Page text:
Motor Vehicle Accidents Law
How Do You Prove Fault in a Car Accident?
After a car accident, insurance claims may depend on who was at fault for the accident. Determining who is responsible for the collision can affect how much money either party will pay or receive.
How you deal with the insurance company going forward can affect the result, and you don’t want to say anything that could harm your case. Don’t rely on the insurance company to represent your best interests after an accident. A car accident lawyer can represent you in a car accident claim to make sure you are treated fairly and have the best chance to get the financial compensation you deserve.
Evidence in a car accident lawsuit is any information that can help prove your case. There are different types of evidence. Common types of evidence for auto accident cases include:
- Photographs of the damage
- Driver testimony and eyewitness testimony
- Video footage of the accident
- Medical records
- Car repair records
- Police reports
Evidence of fault in a car accident can be helpful for your auto insurance claim and any other legal claims. If the other driver claims they suffered an injury or property damage, it’s important to gather evidence that can protect your case.
One of the first things the driver’s insurance companies will want to do is talk to the drivers and any witnesses to get each party’s side of the story. This will form the initial basis of their investigations.
Insurance companies will have a set list of questions they need to ask when they look into an accident. It’s important not to guess, make things up, or lie about details. Doing so could hurt you later on in the process. You can get the advice of your personal injury attorney for dealing with the adjuster for your own insurance policy if you wish.
Soon after the accident, take as many pictures as you can, and write down everything you can remember about the collision. The more details you can remember and write down while the event is fresh in your mind, the better your attorney can answer the insurance representative’s questions.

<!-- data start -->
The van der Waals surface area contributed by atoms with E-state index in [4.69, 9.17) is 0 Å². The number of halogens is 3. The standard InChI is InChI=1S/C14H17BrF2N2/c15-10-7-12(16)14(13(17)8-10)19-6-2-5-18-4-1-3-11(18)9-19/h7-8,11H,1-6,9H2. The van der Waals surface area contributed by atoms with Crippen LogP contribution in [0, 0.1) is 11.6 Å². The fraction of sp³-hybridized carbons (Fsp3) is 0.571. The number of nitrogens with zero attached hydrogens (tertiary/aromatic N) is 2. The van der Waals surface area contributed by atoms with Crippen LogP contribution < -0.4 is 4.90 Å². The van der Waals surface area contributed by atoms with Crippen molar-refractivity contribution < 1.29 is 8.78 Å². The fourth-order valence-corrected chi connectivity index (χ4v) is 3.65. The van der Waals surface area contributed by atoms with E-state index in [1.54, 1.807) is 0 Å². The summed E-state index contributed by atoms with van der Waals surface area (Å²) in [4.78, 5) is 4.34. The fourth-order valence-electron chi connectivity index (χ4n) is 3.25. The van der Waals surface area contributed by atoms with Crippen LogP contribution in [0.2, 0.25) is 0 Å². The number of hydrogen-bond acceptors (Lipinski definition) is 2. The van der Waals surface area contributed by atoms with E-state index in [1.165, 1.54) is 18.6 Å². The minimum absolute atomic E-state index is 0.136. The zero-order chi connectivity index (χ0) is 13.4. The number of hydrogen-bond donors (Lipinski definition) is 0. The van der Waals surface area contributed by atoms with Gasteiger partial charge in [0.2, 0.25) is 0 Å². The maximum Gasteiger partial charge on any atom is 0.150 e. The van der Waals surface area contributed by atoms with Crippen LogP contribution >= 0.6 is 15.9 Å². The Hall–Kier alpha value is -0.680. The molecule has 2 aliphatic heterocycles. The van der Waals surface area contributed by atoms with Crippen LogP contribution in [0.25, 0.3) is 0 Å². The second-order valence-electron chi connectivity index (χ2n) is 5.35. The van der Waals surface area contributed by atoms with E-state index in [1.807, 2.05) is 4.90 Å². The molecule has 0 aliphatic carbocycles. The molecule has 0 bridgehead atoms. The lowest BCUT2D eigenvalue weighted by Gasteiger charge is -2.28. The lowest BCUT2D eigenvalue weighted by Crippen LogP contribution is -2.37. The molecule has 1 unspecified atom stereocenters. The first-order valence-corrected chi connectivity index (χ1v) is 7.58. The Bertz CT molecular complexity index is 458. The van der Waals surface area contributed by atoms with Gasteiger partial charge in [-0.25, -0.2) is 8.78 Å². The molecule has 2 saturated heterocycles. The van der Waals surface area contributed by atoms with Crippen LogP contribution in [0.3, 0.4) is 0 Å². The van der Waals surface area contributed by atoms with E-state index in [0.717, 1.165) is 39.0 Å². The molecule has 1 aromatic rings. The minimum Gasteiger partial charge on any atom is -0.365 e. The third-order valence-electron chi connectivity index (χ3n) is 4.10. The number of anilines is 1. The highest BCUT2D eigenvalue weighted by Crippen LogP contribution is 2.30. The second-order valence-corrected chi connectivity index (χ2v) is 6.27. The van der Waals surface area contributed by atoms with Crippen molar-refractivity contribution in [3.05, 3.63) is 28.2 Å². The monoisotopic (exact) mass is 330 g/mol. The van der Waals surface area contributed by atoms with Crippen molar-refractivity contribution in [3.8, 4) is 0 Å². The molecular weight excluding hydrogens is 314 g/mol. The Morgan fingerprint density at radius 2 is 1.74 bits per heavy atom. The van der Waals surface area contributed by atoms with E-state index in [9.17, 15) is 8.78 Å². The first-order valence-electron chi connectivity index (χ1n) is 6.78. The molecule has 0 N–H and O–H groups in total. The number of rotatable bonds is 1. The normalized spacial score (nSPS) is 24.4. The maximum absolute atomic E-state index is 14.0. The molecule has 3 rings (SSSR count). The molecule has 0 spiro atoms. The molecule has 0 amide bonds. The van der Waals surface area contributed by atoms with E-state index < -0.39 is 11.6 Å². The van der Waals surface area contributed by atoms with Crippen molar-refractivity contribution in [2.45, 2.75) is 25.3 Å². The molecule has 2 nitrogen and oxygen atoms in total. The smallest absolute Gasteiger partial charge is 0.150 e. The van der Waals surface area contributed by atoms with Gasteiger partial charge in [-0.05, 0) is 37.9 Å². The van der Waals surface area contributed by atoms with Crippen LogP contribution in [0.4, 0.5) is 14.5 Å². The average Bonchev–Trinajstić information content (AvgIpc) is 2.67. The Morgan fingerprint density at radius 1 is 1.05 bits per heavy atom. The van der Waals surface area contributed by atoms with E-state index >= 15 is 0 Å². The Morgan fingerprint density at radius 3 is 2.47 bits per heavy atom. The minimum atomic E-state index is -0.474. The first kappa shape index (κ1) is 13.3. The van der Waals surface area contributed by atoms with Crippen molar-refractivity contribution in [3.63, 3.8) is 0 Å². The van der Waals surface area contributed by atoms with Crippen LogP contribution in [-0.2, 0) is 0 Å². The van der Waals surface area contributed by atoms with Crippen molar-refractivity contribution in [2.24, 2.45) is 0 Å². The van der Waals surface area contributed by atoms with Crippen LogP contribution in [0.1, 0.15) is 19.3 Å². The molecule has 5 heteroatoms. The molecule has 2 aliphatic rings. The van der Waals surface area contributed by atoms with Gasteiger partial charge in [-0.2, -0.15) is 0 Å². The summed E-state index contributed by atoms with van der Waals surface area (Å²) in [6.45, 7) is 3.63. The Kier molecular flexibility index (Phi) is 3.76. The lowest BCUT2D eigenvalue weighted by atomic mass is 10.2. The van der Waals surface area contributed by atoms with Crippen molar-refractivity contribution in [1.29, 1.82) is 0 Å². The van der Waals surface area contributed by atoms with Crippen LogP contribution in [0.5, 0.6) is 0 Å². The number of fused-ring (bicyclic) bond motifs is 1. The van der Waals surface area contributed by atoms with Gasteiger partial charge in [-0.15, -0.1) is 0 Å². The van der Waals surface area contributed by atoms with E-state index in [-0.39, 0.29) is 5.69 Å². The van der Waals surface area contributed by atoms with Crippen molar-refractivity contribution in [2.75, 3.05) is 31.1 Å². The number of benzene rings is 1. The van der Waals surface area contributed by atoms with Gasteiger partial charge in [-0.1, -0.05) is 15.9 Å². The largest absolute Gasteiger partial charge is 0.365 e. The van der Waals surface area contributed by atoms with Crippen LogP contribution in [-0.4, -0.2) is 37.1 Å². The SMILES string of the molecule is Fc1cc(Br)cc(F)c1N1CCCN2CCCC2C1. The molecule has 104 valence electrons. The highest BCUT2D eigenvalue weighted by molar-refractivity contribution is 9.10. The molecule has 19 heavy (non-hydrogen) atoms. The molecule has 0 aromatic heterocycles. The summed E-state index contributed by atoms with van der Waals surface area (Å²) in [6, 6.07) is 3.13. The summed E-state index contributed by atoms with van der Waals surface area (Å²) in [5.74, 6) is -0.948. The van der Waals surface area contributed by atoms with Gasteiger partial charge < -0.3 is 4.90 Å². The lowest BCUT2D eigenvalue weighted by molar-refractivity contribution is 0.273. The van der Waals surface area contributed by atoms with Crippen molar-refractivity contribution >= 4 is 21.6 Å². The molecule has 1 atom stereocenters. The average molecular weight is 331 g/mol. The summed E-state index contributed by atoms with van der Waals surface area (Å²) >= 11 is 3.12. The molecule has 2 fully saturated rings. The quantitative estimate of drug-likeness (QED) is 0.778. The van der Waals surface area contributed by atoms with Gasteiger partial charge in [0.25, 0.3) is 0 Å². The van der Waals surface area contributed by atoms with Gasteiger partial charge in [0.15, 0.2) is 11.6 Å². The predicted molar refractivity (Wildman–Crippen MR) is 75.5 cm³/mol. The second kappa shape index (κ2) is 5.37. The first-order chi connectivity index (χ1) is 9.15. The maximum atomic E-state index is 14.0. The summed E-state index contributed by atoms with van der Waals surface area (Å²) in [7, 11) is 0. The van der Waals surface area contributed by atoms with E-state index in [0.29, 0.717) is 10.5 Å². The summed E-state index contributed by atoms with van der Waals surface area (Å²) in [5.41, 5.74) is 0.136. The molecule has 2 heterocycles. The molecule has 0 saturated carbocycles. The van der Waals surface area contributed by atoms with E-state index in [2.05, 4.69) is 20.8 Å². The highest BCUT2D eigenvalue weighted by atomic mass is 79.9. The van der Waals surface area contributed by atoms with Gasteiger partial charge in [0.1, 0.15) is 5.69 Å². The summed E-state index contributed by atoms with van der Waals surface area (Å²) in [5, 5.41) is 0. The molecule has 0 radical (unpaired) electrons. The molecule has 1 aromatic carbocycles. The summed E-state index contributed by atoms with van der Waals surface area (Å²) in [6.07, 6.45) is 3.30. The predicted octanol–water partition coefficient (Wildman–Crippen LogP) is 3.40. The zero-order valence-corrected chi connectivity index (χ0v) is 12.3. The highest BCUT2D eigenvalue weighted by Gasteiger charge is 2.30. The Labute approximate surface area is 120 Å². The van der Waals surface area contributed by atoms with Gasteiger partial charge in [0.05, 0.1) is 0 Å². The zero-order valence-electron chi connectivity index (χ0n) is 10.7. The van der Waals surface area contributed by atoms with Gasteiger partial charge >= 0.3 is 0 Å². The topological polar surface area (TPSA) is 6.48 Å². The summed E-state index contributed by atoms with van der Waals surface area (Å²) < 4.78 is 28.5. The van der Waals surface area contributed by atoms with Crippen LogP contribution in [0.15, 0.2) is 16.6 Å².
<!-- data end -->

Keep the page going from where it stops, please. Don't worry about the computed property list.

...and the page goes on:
You may also want to get phone numbers or contact information for any witnesses to the accident. In some cases, you may also be able to get video footage of the accident from businesses or homes with security cameras.
If a police officer shows up to investigate a rear-end collision or other car accident, they will generally prepare an accident report. You can get a copy of the police report and provide it to your car accident attorney or the car insurance companies. The police report may have helpful information about traffic violations and which motorist was responsible for the accident.
If an officer didn’t come to the scene of the accident, you can go to your local police station to report a traffic accident. Include as much information as you can about the accident, including contact information for the other driver and yourself.
The damage to the vehicles can tell part of the story of the accident. The location and depth of dents can determine the speed of the vehicles when they collided. Examining physical evidence will also include details about the location where the accident took place. This may include the weather, visibility, location, obstructions, stop signs, and speed limits.
Every state has different laws for car accidents and personal injury claims. Some states don’t allow you to recover any damages for medical bills if you were at all at fault for the accident. Other states have personal injury protection (PIP), contributory negligence, or comparative negligence laws that cover drivers and passengers, no matter who was the at-fault driver.
It is important to talk to a personal injury lawyer in your state for legal advice about your case. Your lawyer can do their own investigation of the accident to make sure the insurance companies treat you fairly.